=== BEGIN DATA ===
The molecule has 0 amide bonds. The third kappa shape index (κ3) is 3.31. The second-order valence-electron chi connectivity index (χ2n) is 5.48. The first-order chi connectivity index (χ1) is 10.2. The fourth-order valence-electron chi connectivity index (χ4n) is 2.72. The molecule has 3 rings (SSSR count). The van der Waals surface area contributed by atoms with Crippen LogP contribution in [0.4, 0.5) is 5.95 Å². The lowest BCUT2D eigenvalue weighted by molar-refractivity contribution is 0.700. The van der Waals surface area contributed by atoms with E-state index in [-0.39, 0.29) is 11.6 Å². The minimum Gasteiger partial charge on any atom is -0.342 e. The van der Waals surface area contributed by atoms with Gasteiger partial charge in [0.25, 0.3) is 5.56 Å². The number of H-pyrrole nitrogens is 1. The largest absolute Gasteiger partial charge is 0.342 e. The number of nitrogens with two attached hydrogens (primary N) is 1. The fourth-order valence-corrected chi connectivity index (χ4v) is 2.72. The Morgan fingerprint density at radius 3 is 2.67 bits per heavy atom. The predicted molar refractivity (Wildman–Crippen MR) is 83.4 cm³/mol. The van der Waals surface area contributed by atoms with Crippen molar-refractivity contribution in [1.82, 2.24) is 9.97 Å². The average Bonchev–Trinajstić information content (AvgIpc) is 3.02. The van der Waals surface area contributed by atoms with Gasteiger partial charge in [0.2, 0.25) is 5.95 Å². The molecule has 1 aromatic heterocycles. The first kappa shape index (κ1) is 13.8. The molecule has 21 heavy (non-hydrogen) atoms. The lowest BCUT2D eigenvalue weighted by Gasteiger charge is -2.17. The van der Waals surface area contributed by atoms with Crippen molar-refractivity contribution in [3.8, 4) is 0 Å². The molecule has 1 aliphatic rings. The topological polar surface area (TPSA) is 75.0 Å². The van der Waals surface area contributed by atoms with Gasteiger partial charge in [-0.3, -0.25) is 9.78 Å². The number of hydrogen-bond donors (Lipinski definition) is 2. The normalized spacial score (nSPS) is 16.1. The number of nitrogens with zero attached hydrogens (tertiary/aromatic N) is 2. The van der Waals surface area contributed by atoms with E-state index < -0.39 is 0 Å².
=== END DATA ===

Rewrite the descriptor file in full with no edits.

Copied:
The molecule has 0 amide bonds. The third kappa shape index (κ3) is 3.31. The second-order valence-electron chi connectivity index (χ2n) is 5.48. The first-order chi connectivity index (χ1) is 10.2. The fourth-order valence-electron chi connectivity index (χ4n) is 2.72. The molecule has 3 rings (SSSR count). The van der Waals surface area contributed by atoms with Crippen LogP contribution in [0.4, 0.5) is 5.95 Å². The lowest BCUT2D eigenvalue weighted by molar-refractivity contribution is 0.700. The van der Waals surface area contributed by atoms with E-state index in [-0.39, 0.29) is 11.6 Å². The minimum Gasteiger partial charge on any atom is -0.342 e. The van der Waals surface area contributed by atoms with Gasteiger partial charge in [0.25, 0.3) is 5.56 Å². The number of H-pyrrole nitrogens is 1. The largest absolute Gasteiger partial charge is 0.342 e. The number of nitrogens with two attached hydrogens (primary N) is 1. The fourth-order valence-corrected chi connectivity index (χ4v) is 2.72. The Morgan fingerprint density at radius 3 is 2.67 bits per heavy atom. The predicted molar refractivity (Wildman–Crippen MR) is 83.4 cm³/mol. The van der Waals surface area contributed by atoms with Crippen molar-refractivity contribution in [1.82, 2.24) is 9.97 Å². The average Bonchev–Trinajstić information content (AvgIpc) is 3.02. The van der Waals surface area contributed by atoms with Gasteiger partial charge in [0.2, 0.25) is 5.95 Å². The molecule has 1 aromatic heterocycles. The first kappa shape index (κ1) is 13.8. The molecule has 21 heavy (non-hydrogen) atoms. The lowest BCUT2D eigenvalue weighted by Gasteiger charge is -2.17. The van der Waals surface area contributed by atoms with Crippen molar-refractivity contribution in [3.8, 4) is 0 Å². The molecule has 1 aliphatic rings. The topological polar surface area (TPSA) is 75.0 Å². The van der Waals surface area contributed by atoms with Gasteiger partial charge in [-0.3, -0.25) is 9.78 Å². The number of hydrogen-bond donors (Lipinski definition) is 2. The normalized spacial score (nSPS) is 16.1. The number of nitrogens with zero attached hydrogens (tertiary/aromatic N) is 2. The van der Waals surface area contributed by atoms with E-state index < -0.39 is 0 Å².